We keep on taking the pills

orange_medication_bottle_blue_white_pills_1600_wht_1953I’ve previously written about the fact that prescriptions for depression, anxiety and sleeping problems had increased dramatically over the last few years.

I’ve also posted about psychotherapy or talking therapies being as effective as medication (see original post below).

Now there’s more evidence that that is true. See this post “Psychotherapy just as effective at beating the blues”

Original post from August 2012

According to data from the NHS Health and Social Care Information Centre more than 43 million prescriptions were dispensed in 2010, a 28% increase from the previous 3 years. Prescriptions for anxiety were also up by 8% and up 3% for sleeping problems.

And things haven’t improved. Last year total prescriptions for anti-depressants alone increased to around 47 million, almost 10% up on the previous year, at a cost of £2 billion.

The NorthWest has the highest use of anti-depressants and sleeping medication. It may be no coincidence that this has been a period of economic downturn with many job losses – which contribute to mental health problems.

The mental health charity MIND points out that there has been a steady increase for the last decade as people are more open about their mental health problems and GPs have become more adept at spotting the symptoms.

Unfortunately doctors may see medication as a quick fix because waiting lists for talking therapies are so long – 20% of patients wait for up to a year.

The Chief Executive of the Mental Health Foundation said; “Doctors may just be relying on anti-depressant prescribing rather than offering patients alternative evidence-based interventions such as psychological therapies or exercise prescriptions”.

Psychotherapy beats medication

Talking therapies are better for you than medication if you suffer from anxiety or mild to moderate depression. But their effectiveness depends largely on the relationship with the therapist.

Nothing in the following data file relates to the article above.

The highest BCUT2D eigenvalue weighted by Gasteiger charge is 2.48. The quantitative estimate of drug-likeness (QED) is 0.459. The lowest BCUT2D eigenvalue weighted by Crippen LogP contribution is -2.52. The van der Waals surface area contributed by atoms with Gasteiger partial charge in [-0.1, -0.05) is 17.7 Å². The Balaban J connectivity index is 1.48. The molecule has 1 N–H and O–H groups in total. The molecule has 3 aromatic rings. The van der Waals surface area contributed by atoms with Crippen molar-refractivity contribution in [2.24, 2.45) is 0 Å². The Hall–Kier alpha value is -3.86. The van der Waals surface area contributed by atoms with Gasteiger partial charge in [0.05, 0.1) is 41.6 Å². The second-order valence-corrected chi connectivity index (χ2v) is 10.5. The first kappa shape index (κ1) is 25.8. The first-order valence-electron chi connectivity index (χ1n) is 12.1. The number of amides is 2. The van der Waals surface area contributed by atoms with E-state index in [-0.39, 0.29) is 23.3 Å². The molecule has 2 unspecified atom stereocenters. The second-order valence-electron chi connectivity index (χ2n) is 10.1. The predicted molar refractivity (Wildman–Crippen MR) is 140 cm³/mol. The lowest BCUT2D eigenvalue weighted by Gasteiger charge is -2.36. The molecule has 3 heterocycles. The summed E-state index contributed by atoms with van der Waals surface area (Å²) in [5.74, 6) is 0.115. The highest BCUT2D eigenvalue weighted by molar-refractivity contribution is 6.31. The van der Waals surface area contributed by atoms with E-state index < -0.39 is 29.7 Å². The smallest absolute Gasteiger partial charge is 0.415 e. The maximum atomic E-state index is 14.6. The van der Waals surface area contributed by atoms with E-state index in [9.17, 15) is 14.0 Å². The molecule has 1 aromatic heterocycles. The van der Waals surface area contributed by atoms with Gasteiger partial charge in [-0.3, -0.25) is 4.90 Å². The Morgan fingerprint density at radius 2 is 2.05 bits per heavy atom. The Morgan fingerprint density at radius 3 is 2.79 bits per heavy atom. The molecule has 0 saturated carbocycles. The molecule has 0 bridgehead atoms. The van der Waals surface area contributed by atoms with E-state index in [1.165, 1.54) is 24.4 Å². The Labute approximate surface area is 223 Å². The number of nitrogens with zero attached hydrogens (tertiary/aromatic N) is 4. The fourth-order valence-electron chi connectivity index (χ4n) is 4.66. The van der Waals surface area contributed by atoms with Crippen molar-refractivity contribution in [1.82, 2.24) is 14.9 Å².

Sounds a bit obvious perhaps but a professor of counselling psychology, Bruce E Wampold, says his research show that, in addition to having a customised treatment plan, this is what makes a good therapist:

  • a sophisticated set of interpersonal skills
  • building trust, understanding and belief from the client
  • an alliance with the client
  • an acceptable and adaptive explanation of the client’s condition
  • a treatment plan that is allowed to be flexible
  • is influential, persuasive and convincing
  • monitors patient progress
  • offers hope and realistic optimism
  • is aware of client’s characteristics in context
  • is reflective
  • relies on research evidence
  • continually improves through personal development

So with an effective therapist psychotherapy can work better than medication and with anxiety and moderate depression has better outcomes in the long-term with fewer relapses. This has been the argument for using psychotherapy in the UK NHS for these conditions and now Norway has issued guidelines saying psychological interventions should be tried before medication.

Of course GPs and medics are under pressure from the pharmaceutical companies and there aren’t enough therapists available in the NHS leading to long waiting lists but talking therapies should be the first intervention to try.

And the evidence is that people are now more open about mental health problems and more prepared to discuss it rather than try and maintain a stiff upper lip.